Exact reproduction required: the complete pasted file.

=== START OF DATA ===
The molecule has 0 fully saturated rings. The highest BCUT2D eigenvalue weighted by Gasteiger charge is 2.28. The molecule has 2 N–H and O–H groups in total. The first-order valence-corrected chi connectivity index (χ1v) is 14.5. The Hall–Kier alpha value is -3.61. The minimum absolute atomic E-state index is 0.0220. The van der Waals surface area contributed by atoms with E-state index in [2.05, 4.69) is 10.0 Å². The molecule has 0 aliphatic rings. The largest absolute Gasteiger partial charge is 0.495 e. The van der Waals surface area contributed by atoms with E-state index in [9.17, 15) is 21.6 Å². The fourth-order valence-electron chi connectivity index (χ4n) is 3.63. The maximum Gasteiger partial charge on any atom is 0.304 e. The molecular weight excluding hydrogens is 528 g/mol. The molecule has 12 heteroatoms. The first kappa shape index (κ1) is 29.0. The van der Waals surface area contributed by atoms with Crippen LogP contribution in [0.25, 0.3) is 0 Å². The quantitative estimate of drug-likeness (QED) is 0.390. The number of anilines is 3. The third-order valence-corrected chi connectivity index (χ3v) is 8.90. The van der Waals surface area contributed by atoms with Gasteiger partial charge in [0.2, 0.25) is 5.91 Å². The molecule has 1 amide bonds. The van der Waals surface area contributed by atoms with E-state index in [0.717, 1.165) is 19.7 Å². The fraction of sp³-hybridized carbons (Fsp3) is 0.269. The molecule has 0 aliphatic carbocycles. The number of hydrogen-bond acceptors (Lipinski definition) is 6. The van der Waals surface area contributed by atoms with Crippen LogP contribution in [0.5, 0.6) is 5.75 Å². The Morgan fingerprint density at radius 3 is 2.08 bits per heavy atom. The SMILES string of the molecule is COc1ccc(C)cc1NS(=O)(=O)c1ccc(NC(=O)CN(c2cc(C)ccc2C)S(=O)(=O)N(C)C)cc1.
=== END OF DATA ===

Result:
The molecule has 0 fully saturated rings. The highest BCUT2D eigenvalue weighted by Gasteiger charge is 2.28. The molecule has 2 N–H and O–H groups in total. The first-order valence-corrected chi connectivity index (χ1v) is 14.5. The Hall–Kier alpha value is -3.61. The minimum absolute atomic E-state index is 0.0220. The van der Waals surface area contributed by atoms with E-state index in [2.05, 4.69) is 10.0 Å². The molecule has 0 aliphatic rings. The largest absolute Gasteiger partial charge is 0.495 e. The van der Waals surface area contributed by atoms with E-state index in [9.17, 15) is 21.6 Å². The fourth-order valence-electron chi connectivity index (χ4n) is 3.63. The maximum Gasteiger partial charge on any atom is 0.304 e. The molecular weight excluding hydrogens is 528 g/mol. The molecule has 12 heteroatoms. The first kappa shape index (κ1) is 29.0. The van der Waals surface area contributed by atoms with Crippen LogP contribution in [0.25, 0.3) is 0 Å². The quantitative estimate of drug-likeness (QED) is 0.390. The number of anilines is 3. The third-order valence-corrected chi connectivity index (χ3v) is 8.90. The van der Waals surface area contributed by atoms with Gasteiger partial charge in [0.2, 0.25) is 5.91 Å². The molecule has 1 amide bonds. The van der Waals surface area contributed by atoms with E-state index in [0.717, 1.165) is 19.7 Å². The fraction of sp³-hybridized carbons (Fsp3) is 0.269. The molecule has 0 aliphatic carbocycles. The number of hydrogen-bond acceptors (Lipinski definition) is 6. The van der Waals surface area contributed by atoms with Crippen LogP contribution in [0.5, 0.6) is 5.75 Å². The Morgan fingerprint density at radius 3 is 2.08 bits per heavy atom. The SMILES string of the molecule is COc1ccc(C)cc1NS(=O)(=O)c1ccc(NC(=O)CN(c2cc(C)ccc2C)S(=O)(=O)N(C)C)cc1.